http://eliminatedleaves.files.wordpress.com/2012/06/pinocho.jpg     I agree, though the story is fantastical and fraught with silliness and surprising circumstances, it addresses very real issues, issues that may not be as present in the life of children today, but regardless, everyone in their lifetime will experience death, every child will be tempted by their own version of the “Land of Toys”, every child will tell a lie or misbehave, and they will witness or endure poverty.  Though the delivery of these life lessons and experiences by Collodi may not be as softened, or palatable, as readers might expect or be accustomed to today, many of the themes and teachings in The Adventures of Pinocchio still endure in contemporary culture.  The website GoodReads, a place for book sharing, reviewing, and recommending, rated Pinnochio for those ages five and up and though I can’t see many parent wanting their five year old to read, “They strung him up to dangle from the branch of a big tree…He had no breath left to say anything else.  He closed his eyes, opened his mouth, straightened his legs and, giving a great shudder, hung there as if frozen stiff, “ right before bed I still would agree with this rating. (Pg. 48)  Pinocchio is unapologetically a story that is both comedy and tragedy, it is, as Glauco Cambon described it in Pinocchio and the Problem of Children’s Literature, a book that “has to do with the education of a child, both through the traditional humanist instrument of classroom and books and through the school of hard knocks.” (Cambon, Pg. 54)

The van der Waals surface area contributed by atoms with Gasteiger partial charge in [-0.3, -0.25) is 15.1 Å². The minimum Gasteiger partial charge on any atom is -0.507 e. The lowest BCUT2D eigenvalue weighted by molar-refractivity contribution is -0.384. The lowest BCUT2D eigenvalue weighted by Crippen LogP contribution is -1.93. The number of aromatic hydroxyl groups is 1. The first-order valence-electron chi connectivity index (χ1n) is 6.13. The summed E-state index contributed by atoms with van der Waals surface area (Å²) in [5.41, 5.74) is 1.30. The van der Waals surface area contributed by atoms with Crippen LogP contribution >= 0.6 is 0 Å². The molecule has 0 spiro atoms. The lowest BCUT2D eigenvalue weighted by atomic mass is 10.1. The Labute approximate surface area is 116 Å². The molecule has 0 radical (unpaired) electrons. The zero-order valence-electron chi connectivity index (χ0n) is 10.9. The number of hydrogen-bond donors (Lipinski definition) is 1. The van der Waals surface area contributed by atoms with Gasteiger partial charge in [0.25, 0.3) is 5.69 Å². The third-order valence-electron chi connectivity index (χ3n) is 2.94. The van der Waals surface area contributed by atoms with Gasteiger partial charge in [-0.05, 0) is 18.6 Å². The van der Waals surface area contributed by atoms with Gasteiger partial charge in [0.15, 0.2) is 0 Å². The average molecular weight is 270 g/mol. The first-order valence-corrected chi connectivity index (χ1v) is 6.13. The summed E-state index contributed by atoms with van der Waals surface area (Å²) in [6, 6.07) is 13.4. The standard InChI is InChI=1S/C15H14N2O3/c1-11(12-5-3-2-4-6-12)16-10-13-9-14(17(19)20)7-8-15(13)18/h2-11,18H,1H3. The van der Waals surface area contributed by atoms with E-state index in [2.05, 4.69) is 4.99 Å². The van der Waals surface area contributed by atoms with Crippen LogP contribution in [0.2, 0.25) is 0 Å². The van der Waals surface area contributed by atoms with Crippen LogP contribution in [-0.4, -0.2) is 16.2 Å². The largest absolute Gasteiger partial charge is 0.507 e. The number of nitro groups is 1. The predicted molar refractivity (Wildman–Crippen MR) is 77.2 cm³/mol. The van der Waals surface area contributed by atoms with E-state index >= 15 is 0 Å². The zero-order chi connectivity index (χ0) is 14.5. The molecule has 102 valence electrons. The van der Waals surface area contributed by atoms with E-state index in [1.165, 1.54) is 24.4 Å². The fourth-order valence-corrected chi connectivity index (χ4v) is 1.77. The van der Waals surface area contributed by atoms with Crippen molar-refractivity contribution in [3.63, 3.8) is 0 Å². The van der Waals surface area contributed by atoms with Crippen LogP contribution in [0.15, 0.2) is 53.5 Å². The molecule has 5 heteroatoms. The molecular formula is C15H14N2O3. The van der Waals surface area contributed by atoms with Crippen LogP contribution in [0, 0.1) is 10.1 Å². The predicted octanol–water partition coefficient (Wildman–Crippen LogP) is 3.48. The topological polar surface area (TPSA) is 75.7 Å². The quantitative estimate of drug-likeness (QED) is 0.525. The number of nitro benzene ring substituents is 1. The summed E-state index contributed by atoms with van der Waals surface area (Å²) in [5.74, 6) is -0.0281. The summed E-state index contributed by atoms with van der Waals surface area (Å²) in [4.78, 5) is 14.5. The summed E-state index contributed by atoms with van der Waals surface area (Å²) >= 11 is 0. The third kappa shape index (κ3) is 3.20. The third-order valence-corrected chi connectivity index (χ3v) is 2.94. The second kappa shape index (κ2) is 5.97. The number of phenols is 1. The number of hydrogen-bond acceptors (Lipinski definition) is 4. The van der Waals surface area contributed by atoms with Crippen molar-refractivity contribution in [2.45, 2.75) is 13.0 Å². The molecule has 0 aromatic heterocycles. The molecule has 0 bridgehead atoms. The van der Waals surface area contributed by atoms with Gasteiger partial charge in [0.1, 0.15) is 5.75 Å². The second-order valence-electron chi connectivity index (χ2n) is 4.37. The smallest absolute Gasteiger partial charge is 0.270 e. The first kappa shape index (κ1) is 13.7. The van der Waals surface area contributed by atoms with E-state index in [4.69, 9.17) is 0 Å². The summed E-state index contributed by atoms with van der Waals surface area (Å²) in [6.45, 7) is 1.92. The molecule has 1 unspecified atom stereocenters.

In short, Pinocchio is about growing up, which all children have to do one day.

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2 responses to “Pinocchio as a Comedy and a Tragedy: Is it Appropriate for Children Today?

  1. While reading the tale of Pinocchio, it caused me to wonder the same thing as Catherine, was this a comedy or a tragedy? And what was Collodi trying to impart towards his young readers? While I cannot ask Collodi himself what his main message was in writing this book, I agree with the idea that this was a story about growing up, but more specifically, how to grow up. Catherine made an excellent point highlighting the extremely difficult things that Pinocchio was subjected to along his journey, but sympathy was certainly not the first thing that came to my mind when Pinocchio kept putting himself in situations that rendered nothing but misfortune. I was at a crossroads for much of the book of whether I should feel angered by his inability to learn or sympathy for not understanding that he was consistently making the wrong choices. Upon considering these juxtaposing ideas, I began to see an even bigger moral than being obedient, but that all actions come with consequences. I believe this lesson goes beyond all other morals discussed in the book because it demonstrates that every decision a child or adult makes, there will be a reaction to his or her action.